During photosynthesis, plants produce glucose from simple inorganic molecules - carbon dioxide and water - using light energy. Some of the glucose produced by photosynthesis is used for respiration. This releases energy for the seven life processes.
The phloem moves food substances that the plant has produced by photosynthesis to where they are needed for processes such as:
Transport in the phloem therefore takes place both up and down the stem - in contrast to transport in the xylem, which is just upwards.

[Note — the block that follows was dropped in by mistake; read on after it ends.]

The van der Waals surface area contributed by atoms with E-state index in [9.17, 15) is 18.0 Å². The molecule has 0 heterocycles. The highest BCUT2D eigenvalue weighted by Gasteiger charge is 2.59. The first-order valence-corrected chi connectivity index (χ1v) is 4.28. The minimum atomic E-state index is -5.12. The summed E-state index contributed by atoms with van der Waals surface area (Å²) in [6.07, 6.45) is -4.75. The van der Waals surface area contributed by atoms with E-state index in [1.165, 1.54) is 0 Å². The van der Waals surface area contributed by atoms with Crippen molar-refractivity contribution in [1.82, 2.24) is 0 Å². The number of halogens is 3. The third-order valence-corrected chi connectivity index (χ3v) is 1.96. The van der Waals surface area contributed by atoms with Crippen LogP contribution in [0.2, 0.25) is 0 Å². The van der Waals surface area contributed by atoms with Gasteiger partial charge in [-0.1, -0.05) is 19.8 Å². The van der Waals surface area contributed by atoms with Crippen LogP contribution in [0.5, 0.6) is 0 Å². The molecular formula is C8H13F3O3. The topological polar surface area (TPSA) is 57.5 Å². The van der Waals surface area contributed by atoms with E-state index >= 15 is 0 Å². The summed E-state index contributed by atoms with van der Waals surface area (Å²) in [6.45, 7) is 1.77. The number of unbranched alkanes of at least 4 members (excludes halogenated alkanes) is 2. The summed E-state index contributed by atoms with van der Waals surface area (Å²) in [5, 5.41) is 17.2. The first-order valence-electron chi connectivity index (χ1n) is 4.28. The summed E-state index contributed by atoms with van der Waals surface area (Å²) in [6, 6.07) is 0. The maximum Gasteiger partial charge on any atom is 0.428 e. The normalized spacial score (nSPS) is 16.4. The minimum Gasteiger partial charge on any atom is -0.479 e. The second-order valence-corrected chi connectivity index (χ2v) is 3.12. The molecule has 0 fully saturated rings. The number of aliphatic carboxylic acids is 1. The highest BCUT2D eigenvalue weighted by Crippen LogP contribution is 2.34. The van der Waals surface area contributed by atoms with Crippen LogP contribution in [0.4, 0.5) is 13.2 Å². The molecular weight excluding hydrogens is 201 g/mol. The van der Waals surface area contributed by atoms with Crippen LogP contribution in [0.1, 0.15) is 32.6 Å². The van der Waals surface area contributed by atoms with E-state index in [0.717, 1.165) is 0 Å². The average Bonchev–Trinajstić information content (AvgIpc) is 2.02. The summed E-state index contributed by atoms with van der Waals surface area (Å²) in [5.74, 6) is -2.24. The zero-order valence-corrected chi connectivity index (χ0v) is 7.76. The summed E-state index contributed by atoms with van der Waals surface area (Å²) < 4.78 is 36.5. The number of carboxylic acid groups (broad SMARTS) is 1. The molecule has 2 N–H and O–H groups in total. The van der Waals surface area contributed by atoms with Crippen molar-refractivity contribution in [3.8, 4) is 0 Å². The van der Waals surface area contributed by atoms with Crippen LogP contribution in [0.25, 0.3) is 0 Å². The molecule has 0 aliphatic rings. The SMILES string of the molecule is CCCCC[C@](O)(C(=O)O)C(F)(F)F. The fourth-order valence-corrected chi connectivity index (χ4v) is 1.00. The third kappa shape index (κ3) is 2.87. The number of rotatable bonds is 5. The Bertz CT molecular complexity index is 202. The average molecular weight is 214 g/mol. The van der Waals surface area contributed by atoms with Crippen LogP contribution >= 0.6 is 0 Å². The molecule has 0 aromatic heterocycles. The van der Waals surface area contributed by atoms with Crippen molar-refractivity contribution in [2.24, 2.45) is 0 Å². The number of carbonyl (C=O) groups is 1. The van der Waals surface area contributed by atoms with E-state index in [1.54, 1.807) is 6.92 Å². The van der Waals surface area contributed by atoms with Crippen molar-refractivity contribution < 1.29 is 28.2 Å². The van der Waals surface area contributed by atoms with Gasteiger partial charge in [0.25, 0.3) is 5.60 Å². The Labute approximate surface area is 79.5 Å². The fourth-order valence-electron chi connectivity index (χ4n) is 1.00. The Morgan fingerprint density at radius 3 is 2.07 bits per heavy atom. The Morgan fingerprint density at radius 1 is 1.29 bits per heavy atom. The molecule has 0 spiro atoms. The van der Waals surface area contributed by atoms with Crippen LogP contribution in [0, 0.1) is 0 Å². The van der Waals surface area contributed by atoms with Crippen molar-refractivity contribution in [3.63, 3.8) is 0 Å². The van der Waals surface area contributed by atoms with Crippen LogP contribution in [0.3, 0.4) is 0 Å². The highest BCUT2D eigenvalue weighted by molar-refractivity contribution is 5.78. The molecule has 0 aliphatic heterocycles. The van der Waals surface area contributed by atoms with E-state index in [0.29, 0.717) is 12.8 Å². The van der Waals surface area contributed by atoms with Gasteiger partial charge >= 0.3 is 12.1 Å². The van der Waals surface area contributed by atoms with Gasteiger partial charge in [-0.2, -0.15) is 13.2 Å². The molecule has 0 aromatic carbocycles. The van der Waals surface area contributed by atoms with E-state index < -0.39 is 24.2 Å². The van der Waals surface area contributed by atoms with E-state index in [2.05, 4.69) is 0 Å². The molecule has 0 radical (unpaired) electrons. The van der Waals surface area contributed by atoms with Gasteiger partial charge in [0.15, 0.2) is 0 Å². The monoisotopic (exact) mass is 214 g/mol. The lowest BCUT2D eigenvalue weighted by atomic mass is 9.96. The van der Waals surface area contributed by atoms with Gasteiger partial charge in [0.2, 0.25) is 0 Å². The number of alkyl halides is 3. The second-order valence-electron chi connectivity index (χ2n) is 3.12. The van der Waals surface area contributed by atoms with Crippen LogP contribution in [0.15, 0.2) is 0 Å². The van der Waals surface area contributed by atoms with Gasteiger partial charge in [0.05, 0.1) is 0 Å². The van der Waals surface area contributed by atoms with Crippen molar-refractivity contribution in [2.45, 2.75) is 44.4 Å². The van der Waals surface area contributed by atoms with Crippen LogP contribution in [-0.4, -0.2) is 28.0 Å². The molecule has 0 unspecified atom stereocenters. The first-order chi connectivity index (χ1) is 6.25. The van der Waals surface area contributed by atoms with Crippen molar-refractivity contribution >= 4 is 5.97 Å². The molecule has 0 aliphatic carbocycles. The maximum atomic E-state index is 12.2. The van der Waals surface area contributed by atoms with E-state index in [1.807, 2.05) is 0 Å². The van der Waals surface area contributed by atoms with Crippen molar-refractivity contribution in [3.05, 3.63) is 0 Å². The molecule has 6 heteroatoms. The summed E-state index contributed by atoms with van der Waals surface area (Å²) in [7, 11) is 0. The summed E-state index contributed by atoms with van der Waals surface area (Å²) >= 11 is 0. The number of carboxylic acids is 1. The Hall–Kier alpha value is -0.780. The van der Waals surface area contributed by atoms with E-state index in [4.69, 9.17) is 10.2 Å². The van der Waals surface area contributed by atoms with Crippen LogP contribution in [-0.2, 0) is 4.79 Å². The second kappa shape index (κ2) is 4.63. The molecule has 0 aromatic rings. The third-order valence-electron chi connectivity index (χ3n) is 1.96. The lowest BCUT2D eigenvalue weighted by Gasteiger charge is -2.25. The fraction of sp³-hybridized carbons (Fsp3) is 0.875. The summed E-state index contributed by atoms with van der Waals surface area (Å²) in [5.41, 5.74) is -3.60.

Transport of substances in the phloem is called translocation.
Phloem consists of living cells. The cells that make up the phloem are adapted to their function:
|Type of transport||Physical process||Requires energy|
|Substances transported||Water and minerals||Products of photosynthesis; includes sugars and amino acids dissolved in water|
|Direction of transport||Upwards||Upwards and downwards|
The xylem and phloem are distributed differently in roots and stems. In the root, the xylem forms a central column. It forms a solid support. The phloem is towards the centre, outside the xylem.
In the stem, the transport tissues of the xylem and phloem are grouped into vascular bundles.